About Emergency Management:
Emergency Management functions at every level of government in the United States, including here in Wallace Township. This has come about due to events such as the Oklahoma City Bombing, the 9/11 attack, earthquakes in California as well as other events. Emergency Management focuses on an “all hazards” approach in preparing for catastrophic events in the United States which is under the cabinet level Department of Homeland Security and is mandated by federal law. FEMA, the Federal Emergency Management Agency, is responsible for all civil defense in the United States. This mandate filters down to the state, county and local levels and also affects all of us in Wallace Township.
What you can do now to be prepared…
· Know at least two routes in and out of your development, and to and from your place of employment
· Have a minimum of 3 days of water and food on hand at all times
o You can easily do this by rotating a little extra food in your kitchen, or purchase freeze dried camping type meals from most any outdoor/sporting goods store
· Have bottled water on hand
· Keep an eye on expiration dates and refresh food and water regularly
· Hand cranked or battery operated radios are available which will work if the electricity is out
· Candles or gas camping lights and camp stoves are good options as well
Prepare your refrigerator for loss of power:
· Keep a gallon of water frozen in your freezer
· It will be a large compact source of cold that will keep your frozen items cold much longer if you lose electricity.
o Use an empty plastic milk carton, fill it with water, then squeeze some of the water out to allow for expansion of the ice and freeze it. Food will stay frozen longer.
· If you freeze two of them, once you lose electricity move one to the refrigerator to keep food fresh for a greater period of time.
What will affect you the quickest::
If you lose basic services such as electricity and heat, knowing what will pose the quickest risk to your health will be a big help in planning what actions to take first. The most urgent threat to your safety is loss of heat, followed by lack of water, then lack of food. So your first priority is to keep warm , next is to have water available, then food.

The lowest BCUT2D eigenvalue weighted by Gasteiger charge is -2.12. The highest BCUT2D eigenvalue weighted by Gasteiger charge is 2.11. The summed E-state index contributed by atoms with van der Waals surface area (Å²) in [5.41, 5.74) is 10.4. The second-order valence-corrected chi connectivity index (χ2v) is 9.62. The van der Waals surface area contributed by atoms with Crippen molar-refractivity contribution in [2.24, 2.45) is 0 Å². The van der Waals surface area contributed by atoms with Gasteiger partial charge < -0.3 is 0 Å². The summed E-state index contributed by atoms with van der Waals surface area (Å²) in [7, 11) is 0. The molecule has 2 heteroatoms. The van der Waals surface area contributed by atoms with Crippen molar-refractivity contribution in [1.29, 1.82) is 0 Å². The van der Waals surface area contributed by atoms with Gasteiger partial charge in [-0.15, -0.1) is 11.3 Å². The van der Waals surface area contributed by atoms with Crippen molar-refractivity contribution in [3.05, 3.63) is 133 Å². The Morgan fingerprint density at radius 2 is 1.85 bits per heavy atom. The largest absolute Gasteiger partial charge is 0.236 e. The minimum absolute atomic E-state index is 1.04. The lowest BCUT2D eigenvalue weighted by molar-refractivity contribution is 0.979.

NOTE: Humans can live beyond 30 days without food, but can die within hours from exposure to cold. Prepare accordingly!
Preparing for bad weather:
If bad weather is in the forecast, (see below), take some basic actions to be prepared in case you do not have running water. You can still flush your toilet if you have water available, so fill your bath tub and kitchen pots and pans with water, and when you need it, pour water into your toilet and flush it.
You can sign up at the above link to receive alerts about emergencies, road closures and severe weather on your cell phone or computer. You will automatically receive notifications. It is easy to sign up and it is free.
More helpful links:
As well as many other sites on the internet.
We hope this short piece helps you. Please contact the township for help or additional information if needed.
The basic premise put forth by law is that in the event of any disaster or emergency – even a minor vehicle accident - the first people typically on scene to assist are the people present at the scene when the accident occurs.
In the event of a major disaster, local emergency resources are fully deployed very rapidly, leaving a need for additional support. In the case of large scale disasters, it is frequently the case that local citizens will play a key role in rescue and recovery efforts alongside emergency responders. With this in mind, all citizens have a way to be trained for such events. The CERT program (Community Emergency Response Teams) is a free training program available locally to all adults. Basic response skills are taught such as fire safety, light search and rescue, team organization, and disaster medical operations. See: http://www.citizencorps.gov/cert/about.shtm
Responses to disaster are in a tiered effort where first, all local resources are used, then help is requested from the county, then assistance is requested at the state level, then it goes to the federal level. At each level, there are people and resources of all kinds trained and ready to help out. Of course if the situation is very large, again, it may take time for help to arrive so your preparation, in advance may be critical.
As you can see, the traditional “help” we all hope is only a 911 phone call away, may not be able to help us in a major event. Even a large snow fall or a strong rogue wind that fells trees, can make roads impassable, as happened recently in Wallace Township, so it is the responsibility of each of us to prepare - on our own - for our and our family’s ability to survive and well being.
With this in mind there are actions you can take in advance to prepare for such an eventuality, and there are numerous places on the internet that provide excellent guidance. Hopefully this information will spur you to research how to prepare your family to think about and plan in advance - before you need help. An internet search for “prepare for disaster”, or FEMA or Department of Homeland Security or Chester County Emergency Services, or Red Cross, will take you to a great deal of information and guidance.
The responders here in Wallace Township include Pennsylvania State Police as well as our local, entirely volunteer, Glen Moore Fire Company. Ambulance services are provided by several agencies (Uwchlan Ambulance, Elverson EMS, and an ambulance contracted from Westwood EMS) depending on your specific location. The Emergency Management Coordinator for Wallace Township is Mac Kirkpatrick, and his assistant is Robert Jones, a member of the Board of Supervisors. They are available to help you plan for an event; please call the township office for Mac Kirkpatrick’s phone number.
Emergency Services >